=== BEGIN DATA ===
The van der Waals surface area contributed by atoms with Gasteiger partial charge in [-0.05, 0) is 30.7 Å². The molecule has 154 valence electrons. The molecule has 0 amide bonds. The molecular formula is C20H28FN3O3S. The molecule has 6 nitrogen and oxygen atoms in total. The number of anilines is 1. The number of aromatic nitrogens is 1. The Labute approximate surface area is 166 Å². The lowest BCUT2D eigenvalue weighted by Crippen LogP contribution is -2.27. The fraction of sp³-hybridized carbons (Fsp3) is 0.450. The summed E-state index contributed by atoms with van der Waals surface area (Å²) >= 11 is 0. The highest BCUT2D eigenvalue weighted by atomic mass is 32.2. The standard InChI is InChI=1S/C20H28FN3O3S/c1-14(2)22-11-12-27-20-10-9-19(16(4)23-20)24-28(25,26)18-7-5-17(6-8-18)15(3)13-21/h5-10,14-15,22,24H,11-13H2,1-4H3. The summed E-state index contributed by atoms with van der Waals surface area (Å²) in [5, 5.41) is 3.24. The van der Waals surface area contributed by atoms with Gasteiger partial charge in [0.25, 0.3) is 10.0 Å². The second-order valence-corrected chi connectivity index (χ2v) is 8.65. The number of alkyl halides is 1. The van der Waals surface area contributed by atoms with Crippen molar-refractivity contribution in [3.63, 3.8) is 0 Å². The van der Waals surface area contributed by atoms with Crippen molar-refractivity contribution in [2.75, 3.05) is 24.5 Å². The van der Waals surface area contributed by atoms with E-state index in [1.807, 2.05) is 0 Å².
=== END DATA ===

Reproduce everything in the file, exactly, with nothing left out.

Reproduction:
The van der Waals surface area contributed by atoms with Gasteiger partial charge in [-0.05, 0) is 30.7 Å². The molecule has 154 valence electrons. The molecule has 0 amide bonds. The molecular formula is C20H28FN3O3S. The molecule has 6 nitrogen and oxygen atoms in total. The number of anilines is 1. The number of aromatic nitrogens is 1. The Labute approximate surface area is 166 Å². The lowest BCUT2D eigenvalue weighted by Crippen LogP contribution is -2.27. The fraction of sp³-hybridized carbons (Fsp3) is 0.450. The summed E-state index contributed by atoms with van der Waals surface area (Å²) >= 11 is 0. The highest BCUT2D eigenvalue weighted by atomic mass is 32.2. The standard InChI is InChI=1S/C20H28FN3O3S/c1-14(2)22-11-12-27-20-10-9-19(16(4)23-20)24-28(25,26)18-7-5-17(6-8-18)15(3)13-21/h5-10,14-15,22,24H,11-13H2,1-4H3. The summed E-state index contributed by atoms with van der Waals surface area (Å²) in [5, 5.41) is 3.24. The van der Waals surface area contributed by atoms with Gasteiger partial charge in [0.25, 0.3) is 10.0 Å². The second-order valence-corrected chi connectivity index (χ2v) is 8.65. The number of alkyl halides is 1. The van der Waals surface area contributed by atoms with Crippen molar-refractivity contribution in [3.63, 3.8) is 0 Å². The van der Waals surface area contributed by atoms with Crippen molar-refractivity contribution in [2.75, 3.05) is 24.5 Å². The van der Waals surface area contributed by atoms with E-state index in [1.807, 2.05) is 0 Å².